WASHINGTON, July 28 — A 2004 dispute over the National Security Agency’s secret surveillance program that led top Justice Department officials to threaten resignation involved computer searches through massive electronic databases, according to current and former officials briefed on the program.
It is not known precisely why searching the databases, or data mining, raised such a furious legal debate. But such databases contain records of the phone calls and e-mail messages of millions of Americans, and their examination by the government would raise privacy issues.
The N.S.A.’s data mining has previously been reported. But the disclosure that concerns about it figured in the March 2004 debate helps to clarify the clash this week between Attorney General Alberto R. Gonzales and senators who accused him of misleading Congress and called for a perjury investigation.
The confrontation in 2004 led to a showdown in the hospital room of then Attorney General John Ashcroft, where Mr. Gonzales, the White House counsel at the time, and Andrew H. Card Jr., then the White House chief of staff, tried to get the ailing Mr. Ashcroft to reauthorize the N.S.A. program.
Sunday, July 29, 2007
Fresh from The New York Times:
Posted by lawwatchers at 9:12 AM
Friday, July 20, 2007
Federal Judge John D. Bates dismissed a lawsuit filed by former CIA undercover operative Valerie Plame against Vice President Dick Cheney and others in the administration because they were just doing their jobs.
The Washington Post reports:
The Washington Post reports:
U.S. District Judge John D. Bates said that Cheney and the others could not be held liable for the disclosures in the summer of 2003 in the midst of a White House effort to rebut criticism of the Iraq war by her husband, former ambassador Joseph C. Wilson IV. The judge said that such efforts are a natural part of the officials' job duties, and, thus, they are immune from liability.An interesting point is the judge owes his position to President Bush.
"The alleged means by which defendants chose to rebut Mr. Wilson's comments and attack his credibility may have been highly unsavory," Bates wrote. "But there can be no serious dispute that the act of rebutting public criticism, such as that levied by Mr. Wilson against the Bush administration's handling of prewar foreign intelligence, by speaking with members of the press is within the scope of defendants' duties as high-level Executive Branch officials."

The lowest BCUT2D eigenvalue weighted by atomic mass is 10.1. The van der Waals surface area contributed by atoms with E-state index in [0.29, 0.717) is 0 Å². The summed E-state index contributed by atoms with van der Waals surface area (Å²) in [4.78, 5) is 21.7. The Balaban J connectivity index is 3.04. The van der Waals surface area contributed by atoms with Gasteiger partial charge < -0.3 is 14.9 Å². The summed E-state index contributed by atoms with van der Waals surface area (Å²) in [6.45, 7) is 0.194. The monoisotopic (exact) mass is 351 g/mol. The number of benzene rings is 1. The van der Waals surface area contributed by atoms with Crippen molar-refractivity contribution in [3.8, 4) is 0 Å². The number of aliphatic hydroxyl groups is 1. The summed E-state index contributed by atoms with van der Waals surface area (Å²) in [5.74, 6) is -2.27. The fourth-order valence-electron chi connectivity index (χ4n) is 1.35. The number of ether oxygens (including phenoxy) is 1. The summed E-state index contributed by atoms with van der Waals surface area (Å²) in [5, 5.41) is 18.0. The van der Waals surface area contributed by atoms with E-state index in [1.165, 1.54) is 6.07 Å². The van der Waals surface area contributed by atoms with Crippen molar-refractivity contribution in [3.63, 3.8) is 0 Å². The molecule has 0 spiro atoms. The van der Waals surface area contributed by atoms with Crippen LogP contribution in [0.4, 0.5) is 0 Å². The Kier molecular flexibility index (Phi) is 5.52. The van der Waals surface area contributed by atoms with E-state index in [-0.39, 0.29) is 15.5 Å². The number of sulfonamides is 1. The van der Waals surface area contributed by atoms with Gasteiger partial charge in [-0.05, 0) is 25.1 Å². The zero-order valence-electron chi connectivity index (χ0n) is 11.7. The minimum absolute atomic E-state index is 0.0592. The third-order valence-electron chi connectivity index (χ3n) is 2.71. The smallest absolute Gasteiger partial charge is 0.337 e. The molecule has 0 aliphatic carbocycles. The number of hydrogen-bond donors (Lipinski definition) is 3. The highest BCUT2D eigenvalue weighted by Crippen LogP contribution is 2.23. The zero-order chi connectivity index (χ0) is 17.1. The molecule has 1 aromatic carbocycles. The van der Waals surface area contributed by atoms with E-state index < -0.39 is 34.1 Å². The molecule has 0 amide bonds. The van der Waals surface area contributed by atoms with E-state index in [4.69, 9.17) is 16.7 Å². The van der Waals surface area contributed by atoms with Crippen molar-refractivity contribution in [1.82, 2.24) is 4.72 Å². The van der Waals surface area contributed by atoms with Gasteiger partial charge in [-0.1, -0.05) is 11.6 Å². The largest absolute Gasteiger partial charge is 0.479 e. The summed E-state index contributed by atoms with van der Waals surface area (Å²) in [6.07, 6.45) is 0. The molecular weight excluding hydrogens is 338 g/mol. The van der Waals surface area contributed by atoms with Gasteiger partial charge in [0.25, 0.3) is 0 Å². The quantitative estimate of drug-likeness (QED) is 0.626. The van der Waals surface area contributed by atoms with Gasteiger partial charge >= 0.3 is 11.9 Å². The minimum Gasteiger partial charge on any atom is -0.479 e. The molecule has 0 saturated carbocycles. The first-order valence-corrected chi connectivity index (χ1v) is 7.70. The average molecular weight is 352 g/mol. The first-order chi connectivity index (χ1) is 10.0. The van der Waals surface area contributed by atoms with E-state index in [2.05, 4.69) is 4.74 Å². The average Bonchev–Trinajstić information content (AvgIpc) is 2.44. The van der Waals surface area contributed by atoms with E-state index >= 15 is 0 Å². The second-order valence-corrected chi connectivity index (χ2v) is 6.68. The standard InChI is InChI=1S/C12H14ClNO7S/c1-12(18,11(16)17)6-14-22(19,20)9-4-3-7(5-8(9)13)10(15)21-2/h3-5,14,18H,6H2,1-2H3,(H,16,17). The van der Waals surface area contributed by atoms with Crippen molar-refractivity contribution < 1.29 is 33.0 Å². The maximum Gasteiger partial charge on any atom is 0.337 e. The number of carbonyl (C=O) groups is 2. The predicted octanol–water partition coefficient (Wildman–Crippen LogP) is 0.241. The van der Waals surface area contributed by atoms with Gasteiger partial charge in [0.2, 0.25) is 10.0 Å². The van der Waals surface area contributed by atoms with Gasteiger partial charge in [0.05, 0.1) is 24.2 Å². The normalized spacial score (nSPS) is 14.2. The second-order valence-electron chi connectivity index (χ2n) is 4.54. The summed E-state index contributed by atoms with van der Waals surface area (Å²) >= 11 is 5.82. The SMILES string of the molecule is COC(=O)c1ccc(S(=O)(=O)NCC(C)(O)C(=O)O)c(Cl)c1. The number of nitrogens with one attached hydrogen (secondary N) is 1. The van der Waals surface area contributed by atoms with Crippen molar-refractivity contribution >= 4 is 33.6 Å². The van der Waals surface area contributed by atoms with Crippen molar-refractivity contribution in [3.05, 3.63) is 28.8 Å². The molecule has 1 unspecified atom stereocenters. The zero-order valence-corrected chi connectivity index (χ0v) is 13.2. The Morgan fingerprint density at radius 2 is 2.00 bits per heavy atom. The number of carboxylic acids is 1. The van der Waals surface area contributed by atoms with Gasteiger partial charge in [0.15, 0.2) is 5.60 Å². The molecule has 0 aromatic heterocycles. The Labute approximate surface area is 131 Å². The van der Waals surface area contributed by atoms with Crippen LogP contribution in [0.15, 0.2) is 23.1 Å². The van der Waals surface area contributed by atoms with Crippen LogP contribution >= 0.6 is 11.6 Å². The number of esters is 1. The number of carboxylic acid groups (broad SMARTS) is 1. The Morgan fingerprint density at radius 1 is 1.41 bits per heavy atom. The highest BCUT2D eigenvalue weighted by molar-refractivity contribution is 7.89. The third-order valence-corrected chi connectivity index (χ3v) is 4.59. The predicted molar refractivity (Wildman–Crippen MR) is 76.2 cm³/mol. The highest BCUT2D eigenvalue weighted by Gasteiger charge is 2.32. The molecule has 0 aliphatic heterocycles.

Posted by lawwatchers at 1:29 PM
Friday, July 13, 2007
From AFP via Yahoo! News:
SAN FRANCISCO (AFP) - Troy Ellerman, a defense lawyer in the BALCO steroid scandal, was sentenced to 30 months in prison on Thursday for leaking secret testimony from star athlete witnesses to the media.
Ellerman, 44, had pleaded guilty in February to contempt of court, obstruction of justice and making false statements after allowing a San Francisco Chronicle reporter access to transcripts of grand jury testimony by baseball star Barry Bonds and other athletes embroiled in the BALCO steroids investigation.
Ellerman, who at the time represented BALCO Vice President James Valente, then complained about the leaks in court.
US District Judge Jeffrey White said Ellerman's actions "infected every aspect of the judicial system."
BALCO, the Bay Area Laboratory Co-operative, was accused of producing and supplying performance-enhancing substances to top athletes in one of the worst scandals in sporting history.
Posted by lawwatchers at 2:25 PM